- Soft Tissue: A tooth covered by gum tissue, and positioned so that they can not grow in.
- Partial Bony: A portion of the crown is trapped in or covered by bone.
- Full Bony: Most or all of the crown is covered by bone.
Impacted teeth are further classified as to their angulation in the bone and positions relative to the roots of adjacent teeth. Each of these factors affects the potential difficulty and what must be done to remove the teeth.
In our office bone grafts are most commonly used to preserve or lost bone in preparation for placement of dental implants. After the extraction of teeth, the bone (called alveolar bone) forming the sockets has no further function, and immediately begins a shrinkage process call resorption.
The area will heal, the bone left behind may be too thin for dental implants in the future.Also, at the time of tooth removal, bone may have to be removed in order to remove the tooth. This can accelerate and worsen the shrinkage process. If left to heal without bone replacement or preservation procedures, the healing time after extractions before implant placement is much longer and there may not be adequate bone width for implants.
Generally, bone grafts are placed in one of 3 ways to prepare for future implant placement:
Socket Preservation or Bone Replacement Grafts: These grafts are placed into an extraction site at the time of tooth removal to preserve bone width and height. These grafts are also used to restore the bone that may have been removed during an extraction. After a healing period, implants may often be placed into these sites.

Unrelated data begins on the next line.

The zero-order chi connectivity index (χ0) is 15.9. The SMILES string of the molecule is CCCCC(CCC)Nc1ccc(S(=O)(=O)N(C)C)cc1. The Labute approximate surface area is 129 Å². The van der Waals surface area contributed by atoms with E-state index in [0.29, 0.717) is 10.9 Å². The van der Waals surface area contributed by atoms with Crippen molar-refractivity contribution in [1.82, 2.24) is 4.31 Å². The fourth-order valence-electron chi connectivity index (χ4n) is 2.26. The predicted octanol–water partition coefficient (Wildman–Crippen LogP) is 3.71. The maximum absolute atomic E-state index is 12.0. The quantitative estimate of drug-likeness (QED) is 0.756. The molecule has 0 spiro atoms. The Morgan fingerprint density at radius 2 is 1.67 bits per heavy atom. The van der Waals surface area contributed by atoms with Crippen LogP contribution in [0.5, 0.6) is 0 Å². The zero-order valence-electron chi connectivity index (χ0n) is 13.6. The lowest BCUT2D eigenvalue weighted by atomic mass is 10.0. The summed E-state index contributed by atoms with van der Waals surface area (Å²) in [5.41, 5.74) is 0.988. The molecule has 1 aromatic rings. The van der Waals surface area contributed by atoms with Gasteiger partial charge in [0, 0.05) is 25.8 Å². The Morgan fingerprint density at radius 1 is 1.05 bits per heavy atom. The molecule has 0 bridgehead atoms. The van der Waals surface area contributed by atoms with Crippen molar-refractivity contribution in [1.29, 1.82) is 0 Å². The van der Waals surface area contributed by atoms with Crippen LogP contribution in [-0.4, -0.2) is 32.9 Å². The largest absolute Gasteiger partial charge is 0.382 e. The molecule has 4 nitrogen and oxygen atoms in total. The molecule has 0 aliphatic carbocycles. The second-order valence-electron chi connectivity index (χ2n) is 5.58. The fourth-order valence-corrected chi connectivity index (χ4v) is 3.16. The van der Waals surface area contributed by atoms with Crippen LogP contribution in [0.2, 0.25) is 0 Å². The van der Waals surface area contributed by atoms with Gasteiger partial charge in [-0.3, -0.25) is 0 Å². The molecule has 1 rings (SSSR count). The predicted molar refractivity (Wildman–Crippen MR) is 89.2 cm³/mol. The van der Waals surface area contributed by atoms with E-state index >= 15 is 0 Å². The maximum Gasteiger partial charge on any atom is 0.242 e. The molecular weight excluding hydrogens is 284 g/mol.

Augmentation Graft: These grafts are used to build up the width or height of shrunken extraction sites to recreate lost bone. Generally, a healing time of 6 months or more is required before implants.
Sinus Lift Graft: By creating a “window” into the sinus cavities, a bone graft can placed to increase the bone height to allow for a implants of proper length to be placed. Sometimes, implants can be placed simultaneously, but, if there is not sufficient for stabilization of implants, the grafts are allowed to heal for as much as 6 months before implants are subsequently placed.